The Magnetic Field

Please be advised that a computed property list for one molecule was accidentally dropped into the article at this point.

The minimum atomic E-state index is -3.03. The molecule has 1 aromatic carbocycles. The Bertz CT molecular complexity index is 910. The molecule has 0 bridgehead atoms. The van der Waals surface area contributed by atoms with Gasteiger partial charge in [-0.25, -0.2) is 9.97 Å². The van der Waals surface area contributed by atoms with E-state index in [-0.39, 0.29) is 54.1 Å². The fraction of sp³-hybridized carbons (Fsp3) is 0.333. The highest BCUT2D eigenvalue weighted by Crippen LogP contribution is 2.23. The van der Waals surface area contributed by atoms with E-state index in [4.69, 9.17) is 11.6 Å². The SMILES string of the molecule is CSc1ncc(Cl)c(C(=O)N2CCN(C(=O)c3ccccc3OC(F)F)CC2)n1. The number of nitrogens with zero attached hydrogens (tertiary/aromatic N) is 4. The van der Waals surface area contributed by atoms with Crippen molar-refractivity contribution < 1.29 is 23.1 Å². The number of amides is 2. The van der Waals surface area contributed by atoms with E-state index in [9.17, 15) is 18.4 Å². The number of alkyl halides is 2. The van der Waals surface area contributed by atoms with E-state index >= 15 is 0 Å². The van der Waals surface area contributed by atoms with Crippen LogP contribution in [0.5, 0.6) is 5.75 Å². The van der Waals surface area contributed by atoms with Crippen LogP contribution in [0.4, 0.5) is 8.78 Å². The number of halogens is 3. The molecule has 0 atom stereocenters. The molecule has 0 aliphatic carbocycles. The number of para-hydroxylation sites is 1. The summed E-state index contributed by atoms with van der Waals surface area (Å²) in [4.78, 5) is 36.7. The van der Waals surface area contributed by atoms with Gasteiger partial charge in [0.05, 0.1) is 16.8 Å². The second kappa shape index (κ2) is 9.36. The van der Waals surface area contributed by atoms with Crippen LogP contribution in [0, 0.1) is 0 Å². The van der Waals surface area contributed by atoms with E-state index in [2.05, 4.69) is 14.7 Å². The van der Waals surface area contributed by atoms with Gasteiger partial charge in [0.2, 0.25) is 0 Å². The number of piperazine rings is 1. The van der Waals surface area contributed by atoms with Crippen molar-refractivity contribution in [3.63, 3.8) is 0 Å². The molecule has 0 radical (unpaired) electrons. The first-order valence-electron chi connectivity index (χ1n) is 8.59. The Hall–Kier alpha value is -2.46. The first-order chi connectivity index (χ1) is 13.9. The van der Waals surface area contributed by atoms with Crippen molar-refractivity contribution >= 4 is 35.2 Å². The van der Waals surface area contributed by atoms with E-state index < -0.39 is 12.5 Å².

We have discussed how a charged plastic rod produces a vector field-the electric field E -at all points in the space around it. Similarly, a magnet produces a vector field-the magnetic field B-at all points in the space around it. You get a hint 01 that magnetic field whenever you attach a note to a refrigerator door with a small magnet, or accidentally erase a computer disk by bringing it near a magnet. TI)e magnet acts on the door or disk by means of its magnetic field. In a familiar type of magnet, a wire coil is wound around an iron core and current is sent through the coil; the strength of the magnetic field is determined by e size of the current. In industry. such electromagnets are used for sorting scrap metal (Fig. 29-1) among many other things. You are probably more familiar with permanent magnets-‘-magnets, like the refrigerator-door type, that do not need current to have a magnetic field.In Chapter 23 we saw that an electric charge sets up an electric field that can then affect other electric charges. Here, we might reasonably expect that a magnetic charge sets up a magnetic field that can then affect other magnetic charges. AlthoughSUCh magnetic charges, magnetic monopoles. are predicted by certain tones. their existence has not been confirmed. How then are magnetic fields setup? There are two ways. (I) Moving electrically charged particles, such as a current in a wire. create magnetic fields. (2) Elementary particles such as electrons have an intrinsic magnetic field around them: that is. this field is a basic characteristic of the particles, just as are their mass and electric charge (or lack of charge). As we shall discuss in Chapter 32. the magnetic fields of the electrons in certain materials add together to give a net magnetic field around the material. This is true for the material in permanent magnets (which is good, because they can then hold notes to a refrigerator door). In other materials. the magnetic fields of all the electrons cancel out. giving no net magnetic field surrounding the material. This is true for the material in your body (which is also good, because otherwise you might be slammed up against a refrigerator door everytime you passed one). Experimentally we find that when a charged particle (either alone or as part of a current) moves through a magnetic field. a force due to the field can act on the particle. In this chapter we focus on the relation between the magnetic field and this force.